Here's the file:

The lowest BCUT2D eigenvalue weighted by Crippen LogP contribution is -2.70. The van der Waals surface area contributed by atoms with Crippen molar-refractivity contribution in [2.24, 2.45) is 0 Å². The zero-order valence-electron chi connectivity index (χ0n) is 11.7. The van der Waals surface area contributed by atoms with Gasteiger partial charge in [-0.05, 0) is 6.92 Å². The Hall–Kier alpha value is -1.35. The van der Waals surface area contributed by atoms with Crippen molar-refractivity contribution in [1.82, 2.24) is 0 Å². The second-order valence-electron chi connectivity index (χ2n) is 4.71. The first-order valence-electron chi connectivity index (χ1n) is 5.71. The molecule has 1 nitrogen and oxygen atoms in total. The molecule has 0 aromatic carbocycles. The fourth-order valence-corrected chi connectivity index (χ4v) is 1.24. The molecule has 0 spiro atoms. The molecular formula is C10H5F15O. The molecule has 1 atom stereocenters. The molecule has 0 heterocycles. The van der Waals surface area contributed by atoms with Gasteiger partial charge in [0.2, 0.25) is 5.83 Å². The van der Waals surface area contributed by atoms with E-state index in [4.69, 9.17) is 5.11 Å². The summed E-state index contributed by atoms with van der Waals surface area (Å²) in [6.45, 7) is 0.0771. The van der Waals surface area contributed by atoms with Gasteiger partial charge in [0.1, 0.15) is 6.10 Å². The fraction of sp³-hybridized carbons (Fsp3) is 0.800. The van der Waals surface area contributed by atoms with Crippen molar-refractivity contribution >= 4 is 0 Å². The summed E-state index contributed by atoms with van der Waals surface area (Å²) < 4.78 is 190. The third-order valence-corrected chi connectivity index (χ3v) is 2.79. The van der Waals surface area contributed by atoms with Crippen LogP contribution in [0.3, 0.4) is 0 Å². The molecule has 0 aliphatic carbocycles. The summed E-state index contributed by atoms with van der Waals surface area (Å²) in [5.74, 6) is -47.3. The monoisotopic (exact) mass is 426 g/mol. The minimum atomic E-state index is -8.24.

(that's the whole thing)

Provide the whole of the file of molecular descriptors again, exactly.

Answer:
The lowest BCUT2D eigenvalue weighted by Crippen LogP contribution is -2.70. The van der Waals surface area contributed by atoms with Crippen molar-refractivity contribution in [2.24, 2.45) is 0 Å². The zero-order valence-electron chi connectivity index (χ0n) is 11.7. The van der Waals surface area contributed by atoms with Gasteiger partial charge in [-0.05, 0) is 6.92 Å². The Hall–Kier alpha value is -1.35. The van der Waals surface area contributed by atoms with Crippen molar-refractivity contribution in [1.82, 2.24) is 0 Å². The second-order valence-electron chi connectivity index (χ2n) is 4.71. The first-order valence-electron chi connectivity index (χ1n) is 5.71. The molecule has 1 nitrogen and oxygen atoms in total. The molecule has 0 aromatic carbocycles. The fourth-order valence-corrected chi connectivity index (χ4v) is 1.24. The molecule has 0 spiro atoms. The molecular formula is C10H5F15O. The molecule has 1 atom stereocenters. The molecule has 0 heterocycles. The van der Waals surface area contributed by atoms with Gasteiger partial charge in [0.2, 0.25) is 5.83 Å². The van der Waals surface area contributed by atoms with E-state index in [4.69, 9.17) is 5.11 Å². The summed E-state index contributed by atoms with van der Waals surface area (Å²) in [6.45, 7) is 0.0771. The van der Waals surface area contributed by atoms with Gasteiger partial charge in [0.1, 0.15) is 6.10 Å². The fraction of sp³-hybridized carbons (Fsp3) is 0.800. The van der Waals surface area contributed by atoms with Crippen molar-refractivity contribution >= 4 is 0 Å². The summed E-state index contributed by atoms with van der Waals surface area (Å²) < 4.78 is 190. The third-order valence-corrected chi connectivity index (χ3v) is 2.79. The van der Waals surface area contributed by atoms with Crippen LogP contribution in [0.3, 0.4) is 0 Å². The molecule has 0 aliphatic carbocycles. The summed E-state index contributed by atoms with van der Waals surface area (Å²) in [5.74, 6) is -47.3. The monoisotopic (exact) mass is 426 g/mol. The minimum atomic E-state index is -8.24.